Steve Coll: Gorbachev Was Right About Afghanistan

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[Steve Coll is president of New America Foundation, and a staff writer at The New Yorker magazine.]

We’re all prisoners of our own experiences. Richard Holbrooke, the Obama Administration’s diplomatic point man on Afghanistan, and the subject of my colleague George Packer’s terrific Profile last week, arrives at the current dilemmas influenced by Vietnam and Bosnia. General David Petraeus, Obama’s commander for the Middle East and Central Asian region, and General Stan McChrystal, his commander in Afghanistan, arrive at this intersection with the recent lessons of counterinsurgency in Iraq ringing in their ears. In some respects the debate over what strategy Obama should now adopt in Afghanistan has become a debilitating contest of historical analogies and comparative case studies. A similar discourse broke out recently after Russia’s incursion into Georgia; the incident occurred during the Obama-McCain Presidential campaign, and McCain invoked comparisons to Hungary, 1956, and even the Second World War. The wise editor of this magazine, setting such comparisons aside, quoted the English theologian Joseph Butler, with whom, frankly, I was unacquainted. Anyway, Butler apparently once wrote, “Everything is what it is, and not another thing.” It is a more useful way to think about the value of history in policymaking than the historical-case-study debate method, I agree, and the quotation has stuck with me.

Of course, this philosophy does not make history irrelevant at moments like this. And you might argue that of all the analogies that should be reviewed as Obama makes his choices, those rooted in recent Afghan history are the most useful, since, in some respects, they are “not another thing.”

In the mid-nineteen-eighties, when Mikhail Gorbachev came to power in the Soviet Union, he inherited a deteriorating war in Afghanistan. He wanted out but he was boxed in by hardliners in his Politburo and military. Gradually, however, he constructed an exit strategy from Afghanistan. It had several components, all of which are present, in amended forms, in the current Obama policy debate.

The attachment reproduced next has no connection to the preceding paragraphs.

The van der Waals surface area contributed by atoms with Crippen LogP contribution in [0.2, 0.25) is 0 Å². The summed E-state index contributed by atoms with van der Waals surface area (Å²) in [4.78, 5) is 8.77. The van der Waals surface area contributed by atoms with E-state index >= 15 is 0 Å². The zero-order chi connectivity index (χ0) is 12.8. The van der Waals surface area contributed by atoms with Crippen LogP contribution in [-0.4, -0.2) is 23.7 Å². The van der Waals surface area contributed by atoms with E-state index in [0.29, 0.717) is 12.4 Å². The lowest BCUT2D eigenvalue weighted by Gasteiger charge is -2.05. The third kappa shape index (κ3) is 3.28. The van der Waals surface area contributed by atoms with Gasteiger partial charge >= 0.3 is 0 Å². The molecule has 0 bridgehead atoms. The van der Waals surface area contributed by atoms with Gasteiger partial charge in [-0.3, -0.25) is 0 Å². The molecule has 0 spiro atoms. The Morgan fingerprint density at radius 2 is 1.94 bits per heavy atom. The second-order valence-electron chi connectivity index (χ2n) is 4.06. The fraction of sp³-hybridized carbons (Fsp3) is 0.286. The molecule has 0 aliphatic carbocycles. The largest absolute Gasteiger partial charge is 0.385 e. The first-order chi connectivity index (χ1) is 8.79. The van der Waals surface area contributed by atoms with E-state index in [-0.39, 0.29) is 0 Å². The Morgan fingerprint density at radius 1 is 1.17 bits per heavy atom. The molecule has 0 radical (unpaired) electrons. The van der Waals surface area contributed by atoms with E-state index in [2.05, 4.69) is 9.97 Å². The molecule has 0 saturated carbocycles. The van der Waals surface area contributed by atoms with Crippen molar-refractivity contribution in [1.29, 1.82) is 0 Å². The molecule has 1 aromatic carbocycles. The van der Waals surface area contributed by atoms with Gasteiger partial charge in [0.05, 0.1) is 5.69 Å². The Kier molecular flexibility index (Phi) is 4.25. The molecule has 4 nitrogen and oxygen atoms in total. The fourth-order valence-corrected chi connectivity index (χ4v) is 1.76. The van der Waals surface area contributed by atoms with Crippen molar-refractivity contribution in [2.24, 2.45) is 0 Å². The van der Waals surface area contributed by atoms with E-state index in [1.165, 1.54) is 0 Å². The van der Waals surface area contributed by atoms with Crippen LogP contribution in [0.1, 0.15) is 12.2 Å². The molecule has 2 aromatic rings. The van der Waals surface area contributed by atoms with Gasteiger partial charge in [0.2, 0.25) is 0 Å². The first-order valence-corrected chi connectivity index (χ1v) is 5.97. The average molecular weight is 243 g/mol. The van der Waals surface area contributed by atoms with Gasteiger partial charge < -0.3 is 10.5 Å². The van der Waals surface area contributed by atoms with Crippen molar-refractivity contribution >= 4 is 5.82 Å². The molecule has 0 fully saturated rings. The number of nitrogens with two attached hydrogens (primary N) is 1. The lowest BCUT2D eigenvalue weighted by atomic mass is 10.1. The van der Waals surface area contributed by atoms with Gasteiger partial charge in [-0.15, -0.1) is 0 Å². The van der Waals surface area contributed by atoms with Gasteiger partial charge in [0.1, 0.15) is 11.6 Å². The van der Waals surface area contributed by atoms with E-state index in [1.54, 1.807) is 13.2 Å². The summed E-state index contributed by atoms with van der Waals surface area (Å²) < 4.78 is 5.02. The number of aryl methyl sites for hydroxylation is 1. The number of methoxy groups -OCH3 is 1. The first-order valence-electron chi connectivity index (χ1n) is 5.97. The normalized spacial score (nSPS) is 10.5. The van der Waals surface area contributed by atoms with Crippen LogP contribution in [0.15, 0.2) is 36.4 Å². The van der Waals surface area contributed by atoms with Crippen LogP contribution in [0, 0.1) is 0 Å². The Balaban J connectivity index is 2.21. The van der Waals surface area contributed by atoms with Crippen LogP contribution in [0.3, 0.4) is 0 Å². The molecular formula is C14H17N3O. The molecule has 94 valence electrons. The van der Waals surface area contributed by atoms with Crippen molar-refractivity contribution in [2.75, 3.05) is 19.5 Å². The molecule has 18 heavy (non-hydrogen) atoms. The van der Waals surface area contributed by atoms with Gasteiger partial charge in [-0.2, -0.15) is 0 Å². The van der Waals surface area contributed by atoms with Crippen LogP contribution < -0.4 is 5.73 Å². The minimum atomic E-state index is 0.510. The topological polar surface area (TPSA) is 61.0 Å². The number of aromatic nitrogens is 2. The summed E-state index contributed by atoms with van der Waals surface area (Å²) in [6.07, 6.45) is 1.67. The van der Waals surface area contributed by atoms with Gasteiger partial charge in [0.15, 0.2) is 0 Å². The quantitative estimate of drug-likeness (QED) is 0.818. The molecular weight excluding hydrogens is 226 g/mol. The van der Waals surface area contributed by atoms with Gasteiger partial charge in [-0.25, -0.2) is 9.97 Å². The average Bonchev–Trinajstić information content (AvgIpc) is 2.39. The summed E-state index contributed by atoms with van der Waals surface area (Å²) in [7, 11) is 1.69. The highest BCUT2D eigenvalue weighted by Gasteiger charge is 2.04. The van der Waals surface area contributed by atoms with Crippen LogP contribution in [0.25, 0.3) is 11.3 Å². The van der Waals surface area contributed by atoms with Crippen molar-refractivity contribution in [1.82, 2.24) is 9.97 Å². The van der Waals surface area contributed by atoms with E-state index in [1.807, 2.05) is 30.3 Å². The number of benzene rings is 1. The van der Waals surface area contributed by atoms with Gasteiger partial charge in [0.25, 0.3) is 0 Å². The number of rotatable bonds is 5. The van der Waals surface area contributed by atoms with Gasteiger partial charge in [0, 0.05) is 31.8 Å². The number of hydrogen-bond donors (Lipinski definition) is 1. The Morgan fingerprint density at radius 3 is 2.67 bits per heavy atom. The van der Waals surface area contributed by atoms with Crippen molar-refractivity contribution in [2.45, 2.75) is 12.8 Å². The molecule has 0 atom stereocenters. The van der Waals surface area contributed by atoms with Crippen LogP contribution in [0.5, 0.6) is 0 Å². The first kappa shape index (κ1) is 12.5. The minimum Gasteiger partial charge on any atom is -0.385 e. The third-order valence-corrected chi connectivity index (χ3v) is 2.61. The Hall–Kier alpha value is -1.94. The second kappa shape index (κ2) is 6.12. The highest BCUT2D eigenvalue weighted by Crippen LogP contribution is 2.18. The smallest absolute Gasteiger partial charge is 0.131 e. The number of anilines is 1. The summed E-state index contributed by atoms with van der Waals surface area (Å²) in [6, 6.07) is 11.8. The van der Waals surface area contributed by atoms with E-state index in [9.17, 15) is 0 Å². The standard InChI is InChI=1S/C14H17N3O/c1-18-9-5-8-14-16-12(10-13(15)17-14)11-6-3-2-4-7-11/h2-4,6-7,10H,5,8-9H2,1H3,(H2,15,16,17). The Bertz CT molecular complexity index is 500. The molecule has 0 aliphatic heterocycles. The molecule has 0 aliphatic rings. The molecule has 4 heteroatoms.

In Afghanistan, after an initial and failed attempt to use special forces more aggressively to hit Islamist guerrillas along the Pakistan-Afghanistan border, the Soviets began to pull back into Afghanistan’s major cities and to “Afghan-ize” their military operations. As they prepared to withdraw, Soviet troops moved away from direct combat, particularly in the countryside, and instead concentrated on training and equipping the Afghan forces. They also provided supplies and expertise the Afghans lacked—air power, for example, and SCUD missiles. As I described in a previous post, this military strategy worked pretty well, and the Soviet city-fortresses withstood heavy assaults from the U.S.-financed mujaheddin even after Soviet troops left the country; they left only a thousand or two military and intelligence advisers behind.

Gorbachev’s Afghan client, President Najibullah, seized the space created by the Soviet transition. He negotiated with tribes, won defections, and preached relentlessly about national unity and Islam. If you listened to his unifying rhetoric by 1989, it would be very difficult to tell that he was once a communist secret-police chief; his playlist sounded similar to the Islam-friendly nationalism of the late Saddam Hussein period in Iraq. Najibullah was a tough guy, too, and in the Afghan context his strength and ruthless reputation seemed to aid his political strategy. In essence, he practiced and partially succeeded at a prospective Obama approach that is short-handed as “reconciliation” or “national reintegration” in reference to the Taliban. Najibullah never brought his main enemies into the fold, but he bought time and held his ground in what amounted to a prolonged stalemate.

Gorbachev had a broader vision for his exit strategy than merely propping up Najibullah to conduct tribal negotiations, however. He believed that the Soviet Union and the United States, having effectively concluded their debilitating and devastating proxy war in Afghanistan, now had a shared interest in promoting stability in South and Central Asia. Gorbachev advocated U.N.-brokered regional negotiations aimed at stabilizing Afghanistan and isolating Islamist extremists. This in turn would create stability along the southern rim of the Soviet Union, where Muslim populations resided. Surely, Gorbachev argued, the United States did not wish to see anti-American Islamic extremists come to power in Kabul, at least not without the ameliorating effect of coalition arrangements and power-sharing with Najibullah? Didn’t the United States want moderates to prevail in Pakistan, next door, where a fragile constitutional democracy had only recently been restored?..
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